Artistic Nippon would like to offer its sincerest condolences to the Sue family and their fellow craftsmen in their current situation. It is our hope that the long and distinguished tradition of Somayaki will not be diminished by the tragedy and will emerge stronger than ever in the near future.
The potters in Mashiko have been told not to fire their wood kilns with the wood from the local area. The trees took up radiation since Mashiko is not all that far from Fukushima and was in the downwind pattern a bit, and the firing ash falling on the wares and forming shizenyu will cause the pieces to be a bit radioactive. Pluss the effluent from the kiln will be contaminated too........ getting it into a more bio-available type in the soil. The process of converting a large volume of wood to a very small volume of ash concentrates the tree's contamination.
Scary...... not because of the HIGH level the pots might have...... but because that is not going away anytime soon for them. And is raising the prioces for firing the kilns.... which was already very expensive.
One expatriot potter (Euan) moved out of Mashiko, and even so had his wood source tested for radiation levels before he'd wood fire again at all.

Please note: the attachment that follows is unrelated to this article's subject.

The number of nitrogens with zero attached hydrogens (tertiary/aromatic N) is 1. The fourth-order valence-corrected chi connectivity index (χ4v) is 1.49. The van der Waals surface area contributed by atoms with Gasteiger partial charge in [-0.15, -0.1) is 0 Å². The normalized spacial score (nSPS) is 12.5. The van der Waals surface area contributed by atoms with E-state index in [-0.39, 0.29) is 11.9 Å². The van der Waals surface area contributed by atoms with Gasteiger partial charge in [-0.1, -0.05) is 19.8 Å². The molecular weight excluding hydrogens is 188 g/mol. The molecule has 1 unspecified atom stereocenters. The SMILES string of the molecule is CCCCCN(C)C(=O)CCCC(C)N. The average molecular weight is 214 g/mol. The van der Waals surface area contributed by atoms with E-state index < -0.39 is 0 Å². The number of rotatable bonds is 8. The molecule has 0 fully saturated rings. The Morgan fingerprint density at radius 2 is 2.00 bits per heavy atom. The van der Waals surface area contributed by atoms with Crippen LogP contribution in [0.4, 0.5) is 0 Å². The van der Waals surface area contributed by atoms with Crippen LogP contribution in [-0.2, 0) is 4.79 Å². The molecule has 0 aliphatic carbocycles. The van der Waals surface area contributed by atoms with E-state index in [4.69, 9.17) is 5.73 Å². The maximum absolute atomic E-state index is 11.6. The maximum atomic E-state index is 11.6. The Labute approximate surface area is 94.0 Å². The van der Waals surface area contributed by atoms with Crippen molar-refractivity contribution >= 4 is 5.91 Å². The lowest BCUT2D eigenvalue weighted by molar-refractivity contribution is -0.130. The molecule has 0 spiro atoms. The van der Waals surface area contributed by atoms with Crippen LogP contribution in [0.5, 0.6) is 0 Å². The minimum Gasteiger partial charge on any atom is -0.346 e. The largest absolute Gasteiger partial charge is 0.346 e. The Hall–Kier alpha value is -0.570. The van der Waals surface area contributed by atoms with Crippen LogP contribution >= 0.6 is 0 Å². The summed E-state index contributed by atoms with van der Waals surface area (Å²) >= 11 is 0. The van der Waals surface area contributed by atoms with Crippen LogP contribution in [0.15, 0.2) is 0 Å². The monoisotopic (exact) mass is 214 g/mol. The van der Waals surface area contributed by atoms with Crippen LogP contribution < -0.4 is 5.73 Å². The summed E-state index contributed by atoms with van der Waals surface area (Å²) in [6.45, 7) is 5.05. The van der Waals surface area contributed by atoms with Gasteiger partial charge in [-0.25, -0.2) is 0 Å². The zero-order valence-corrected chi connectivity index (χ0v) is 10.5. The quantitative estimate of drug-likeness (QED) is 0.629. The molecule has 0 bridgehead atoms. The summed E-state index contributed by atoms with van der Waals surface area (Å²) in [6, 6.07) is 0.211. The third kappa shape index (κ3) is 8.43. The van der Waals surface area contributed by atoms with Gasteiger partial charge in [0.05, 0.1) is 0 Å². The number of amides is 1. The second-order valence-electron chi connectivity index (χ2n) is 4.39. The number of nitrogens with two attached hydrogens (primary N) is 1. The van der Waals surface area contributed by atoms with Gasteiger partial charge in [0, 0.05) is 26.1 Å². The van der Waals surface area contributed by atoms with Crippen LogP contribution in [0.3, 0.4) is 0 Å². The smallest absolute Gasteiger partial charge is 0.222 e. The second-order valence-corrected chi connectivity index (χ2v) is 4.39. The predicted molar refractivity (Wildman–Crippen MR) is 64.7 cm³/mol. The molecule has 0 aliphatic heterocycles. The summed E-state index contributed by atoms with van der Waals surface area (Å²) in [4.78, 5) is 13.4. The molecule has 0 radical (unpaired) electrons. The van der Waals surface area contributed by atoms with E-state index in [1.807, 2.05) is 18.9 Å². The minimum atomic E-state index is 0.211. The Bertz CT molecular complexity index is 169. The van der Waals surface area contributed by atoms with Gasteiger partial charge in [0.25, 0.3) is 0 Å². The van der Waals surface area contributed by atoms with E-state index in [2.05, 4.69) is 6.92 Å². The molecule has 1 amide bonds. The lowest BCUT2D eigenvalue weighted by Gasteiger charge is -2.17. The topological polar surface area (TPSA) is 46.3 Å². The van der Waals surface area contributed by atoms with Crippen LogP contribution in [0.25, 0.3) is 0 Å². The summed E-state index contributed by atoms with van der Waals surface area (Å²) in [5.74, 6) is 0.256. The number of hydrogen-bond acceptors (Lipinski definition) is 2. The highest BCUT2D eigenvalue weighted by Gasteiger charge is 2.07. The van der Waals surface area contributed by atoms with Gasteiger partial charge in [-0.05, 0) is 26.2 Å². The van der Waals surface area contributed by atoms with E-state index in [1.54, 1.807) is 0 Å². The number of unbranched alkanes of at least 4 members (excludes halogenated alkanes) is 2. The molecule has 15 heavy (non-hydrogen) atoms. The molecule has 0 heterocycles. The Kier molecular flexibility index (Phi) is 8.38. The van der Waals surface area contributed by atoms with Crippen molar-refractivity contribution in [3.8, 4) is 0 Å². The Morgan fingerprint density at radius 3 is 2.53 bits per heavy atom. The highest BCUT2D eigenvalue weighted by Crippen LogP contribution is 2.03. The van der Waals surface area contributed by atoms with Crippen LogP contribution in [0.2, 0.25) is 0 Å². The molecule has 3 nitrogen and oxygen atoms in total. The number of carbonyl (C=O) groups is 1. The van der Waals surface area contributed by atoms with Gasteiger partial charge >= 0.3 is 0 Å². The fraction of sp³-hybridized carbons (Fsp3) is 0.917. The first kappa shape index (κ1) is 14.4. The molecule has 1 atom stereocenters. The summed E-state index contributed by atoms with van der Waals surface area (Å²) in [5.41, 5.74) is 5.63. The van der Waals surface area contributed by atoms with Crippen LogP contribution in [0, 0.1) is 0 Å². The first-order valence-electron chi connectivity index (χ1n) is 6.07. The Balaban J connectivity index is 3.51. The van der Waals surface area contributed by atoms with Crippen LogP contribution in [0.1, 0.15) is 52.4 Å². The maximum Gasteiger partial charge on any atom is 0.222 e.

PS: Old red orange and yellow Fiesta ware is seriously radioactive. The uranium colorant used was also contaminated with Thorium.
Chip wrote:I read on Artistic Nippon that they were not producing Soma-Yaki due to its proximity to this region, but they have resumed. I had wanted to look and see where Soma-Yaki is produced but never did.
Saladin wrote:This is probably an extremely obtuse question ( sorry I'm not a scientist) but can things like pottery, or books, or the wood boxes in which they come become contaminated by radiation? I just read an article about salmon in the pacific being tested for radiation contamination, which of course has me paranoid about everything. I try not to get too wound up over sensationalist news..
bambooforest wrote:Saladin wrote:This is probably an extremely obtuse question ( sorry I'm not a scientist) but can things like pottery, or books, or the wood boxes in which they come become contaminated by radiation? I just read an article about salmon in the pacific being tested for radiation contamination, which of course has me paranoid about everything. I try not to get too wound up over sensationalist news..